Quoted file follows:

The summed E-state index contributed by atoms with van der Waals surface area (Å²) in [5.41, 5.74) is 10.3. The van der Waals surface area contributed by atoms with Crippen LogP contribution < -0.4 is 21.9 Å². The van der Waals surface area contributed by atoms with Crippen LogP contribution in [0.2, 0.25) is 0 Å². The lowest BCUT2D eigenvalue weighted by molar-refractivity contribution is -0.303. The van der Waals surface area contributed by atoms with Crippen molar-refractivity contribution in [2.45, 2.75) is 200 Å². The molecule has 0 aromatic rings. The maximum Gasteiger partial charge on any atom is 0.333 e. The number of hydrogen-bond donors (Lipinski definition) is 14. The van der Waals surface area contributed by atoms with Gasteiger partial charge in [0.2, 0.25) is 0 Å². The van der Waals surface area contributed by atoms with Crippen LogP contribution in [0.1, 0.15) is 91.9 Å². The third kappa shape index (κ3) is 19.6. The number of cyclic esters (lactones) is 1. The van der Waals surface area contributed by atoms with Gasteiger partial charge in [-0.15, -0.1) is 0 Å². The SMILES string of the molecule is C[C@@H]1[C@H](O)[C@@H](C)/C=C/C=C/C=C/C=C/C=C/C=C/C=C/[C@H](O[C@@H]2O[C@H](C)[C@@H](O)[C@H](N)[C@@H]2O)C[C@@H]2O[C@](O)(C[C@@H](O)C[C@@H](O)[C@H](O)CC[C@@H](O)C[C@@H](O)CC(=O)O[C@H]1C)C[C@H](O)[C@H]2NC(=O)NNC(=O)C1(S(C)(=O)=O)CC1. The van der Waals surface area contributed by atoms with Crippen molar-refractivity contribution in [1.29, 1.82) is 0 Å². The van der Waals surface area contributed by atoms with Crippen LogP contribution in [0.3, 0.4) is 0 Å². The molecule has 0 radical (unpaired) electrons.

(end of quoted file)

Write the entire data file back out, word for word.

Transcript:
The summed E-state index contributed by atoms with van der Waals surface area (Å²) in [5.41, 5.74) is 10.3. The van der Waals surface area contributed by atoms with Crippen LogP contribution < -0.4 is 21.9 Å². The van der Waals surface area contributed by atoms with Crippen LogP contribution in [0.2, 0.25) is 0 Å². The lowest BCUT2D eigenvalue weighted by molar-refractivity contribution is -0.303. The van der Waals surface area contributed by atoms with Crippen molar-refractivity contribution in [2.45, 2.75) is 200 Å². The molecule has 0 aromatic rings. The maximum Gasteiger partial charge on any atom is 0.333 e. The number of hydrogen-bond donors (Lipinski definition) is 14. The van der Waals surface area contributed by atoms with Gasteiger partial charge in [0.2, 0.25) is 0 Å². The van der Waals surface area contributed by atoms with Crippen LogP contribution in [0.1, 0.15) is 91.9 Å². The third kappa shape index (κ3) is 19.6. The number of cyclic esters (lactones) is 1. The van der Waals surface area contributed by atoms with Gasteiger partial charge in [-0.15, -0.1) is 0 Å². The SMILES string of the molecule is C[C@@H]1[C@H](O)[C@@H](C)/C=C/C=C/C=C/C=C/C=C/C=C/C=C/[C@H](O[C@@H]2O[C@H](C)[C@@H](O)[C@H](N)[C@@H]2O)C[C@@H]2O[C@](O)(C[C@@H](O)C[C@@H](O)[C@H](O)CC[C@@H](O)C[C@@H](O)CC(=O)O[C@H]1C)C[C@H](O)[C@H]2NC(=O)NNC(=O)C1(S(C)(=O)=O)CC1. The van der Waals surface area contributed by atoms with Crippen molar-refractivity contribution in [1.29, 1.82) is 0 Å². The van der Waals surface area contributed by atoms with Crippen LogP contribution in [0.3, 0.4) is 0 Å². The molecule has 0 radical (unpaired) electrons.